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How to Win Young Conservatives Back

It's hard for young conservatives to be interested
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By: Ben Shapiro – weeklystandard.com – May 9, 2018

There’s a generational age gap, but it’s not insurmountable.

Young Americans are moving to the left. On virtually every issue, they support the Democratic party. A Harvard University poll taken in December 2017 found that among likely American voters aged 18-29, fully 65 percent supported Democratic control of Congress. Polls consistently show greater warmth for socialism among millennials than their elders, greater sympathy for regulation, and less interest in protecting core constitutional liberties ranging from freedom of speech to freedom of religion.

“So,” conservatives usually respond, “what else is new?”

And there’s some truth to this. For generations, conservatives have had to fret over the possibility of losing their children to the attractions of the left, and for generations we’ve been comforting ourselves with the bastardized saying, “If you’re not a liberal when you’re 20, you have no heart; if you’re not a conservative by the time you’re 40, you have no brain.” We tell ourselves that as Americans age, get married, have children, and pay taxes, they’ll inevitably move to the right.

Not anymore.

Given the polling data, cheery optimism isn’t just whistling past the grave. It’s whistling with one foot in the grave. Older conservatives, clutching the Trump presidency like a security blanket, sound less like steady advocates for calm and more like the man questioned about how things are going just after jumping off the top of the Empire State Building: “So far, so good.”

Here’s what the polls show: Young Americans are moving left and staying there. According to a Pew Research study from June 2017, approximately 41 percent of millennials (people born between 1981 and 1996) considered themselves either mostly or consistently liberal in their views in 2004; in 2011, that number had remained somewhat steady at 38 percent; by 2017, that number had ballooned to 57 percent, with just 15 percent of millennials calling themselves consistently or mostly conservative. A March 2018 Pew study on the generation gap in American politics found that among Generation Xers (born between 1965 and 1980), 29 percent considered themselves liberal in 1994; today, that number has shot up to 43 percent. In 1994, liberal baby boomers (born between 1946 and 1964) were actually outnumbered by conservatives 29 percent to 22 percent; today, liberals outnumber conservatives 39 percent to 32 percent.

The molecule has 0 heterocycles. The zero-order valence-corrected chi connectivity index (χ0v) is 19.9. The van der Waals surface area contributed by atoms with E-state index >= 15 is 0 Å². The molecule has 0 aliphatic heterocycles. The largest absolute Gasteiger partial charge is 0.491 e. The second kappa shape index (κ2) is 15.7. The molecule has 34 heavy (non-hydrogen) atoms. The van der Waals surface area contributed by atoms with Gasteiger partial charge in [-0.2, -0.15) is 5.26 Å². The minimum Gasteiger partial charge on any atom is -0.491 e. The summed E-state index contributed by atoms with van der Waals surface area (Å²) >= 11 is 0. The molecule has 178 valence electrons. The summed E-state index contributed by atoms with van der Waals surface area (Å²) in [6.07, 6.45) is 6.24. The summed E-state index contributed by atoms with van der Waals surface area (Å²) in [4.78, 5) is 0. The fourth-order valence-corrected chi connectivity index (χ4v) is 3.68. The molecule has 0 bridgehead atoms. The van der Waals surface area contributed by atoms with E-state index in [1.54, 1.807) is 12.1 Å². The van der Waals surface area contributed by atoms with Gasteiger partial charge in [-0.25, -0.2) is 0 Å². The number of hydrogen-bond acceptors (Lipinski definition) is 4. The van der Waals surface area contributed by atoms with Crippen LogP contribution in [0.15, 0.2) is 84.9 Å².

Typically, conservatives combat this sort of broad-based political change by pointing out the extremism of the left. During the Carter era, things certainly looked dark for the GOP, but conservatives were able to point out Carter’s incompetence; after Bill Clinton’s 1992 election victory, Republicans ran against Hillarycare and higher taxes; after Barack Obama’s landslide 2008 election, conservatives made war on Democrats’ overspending and regulatory overreach.

And there is no reason to think that Republicans can’t win the same kind of victories now. Republicans famously swept local and state political races across the country between 2010 and 2016; they took the House, the Senate, and the presidency. Meanwhile, Democrats have continued to swing more and more wildly to the left. Vermont senator Bernie Sanders is now the ideological head of the party, promoting insane schemes to guarantee jobs, student loans, and an infinite supply of ambrosia and nectar to all through the power of centralized government. Thought leaders like Ta-Nehisi Coates have sought to replace the blue-collar base of Bill Clinton with the intersectional coalition of Barack Obama, using identity politics as a club against Americans who refuse to admit their “white privilege.” Campus ideologues have declared that the future will be replete with “safe spaces” and compulsory use of transgender pronouns. The left has thrown its moderates out with the bathwater. There is only one pro-life Democrat in Congress. There are few pro-gun Democrats there.

So why do the polls show Republicans facing likely defeat in upcoming elections? Why are the trend lines so awful?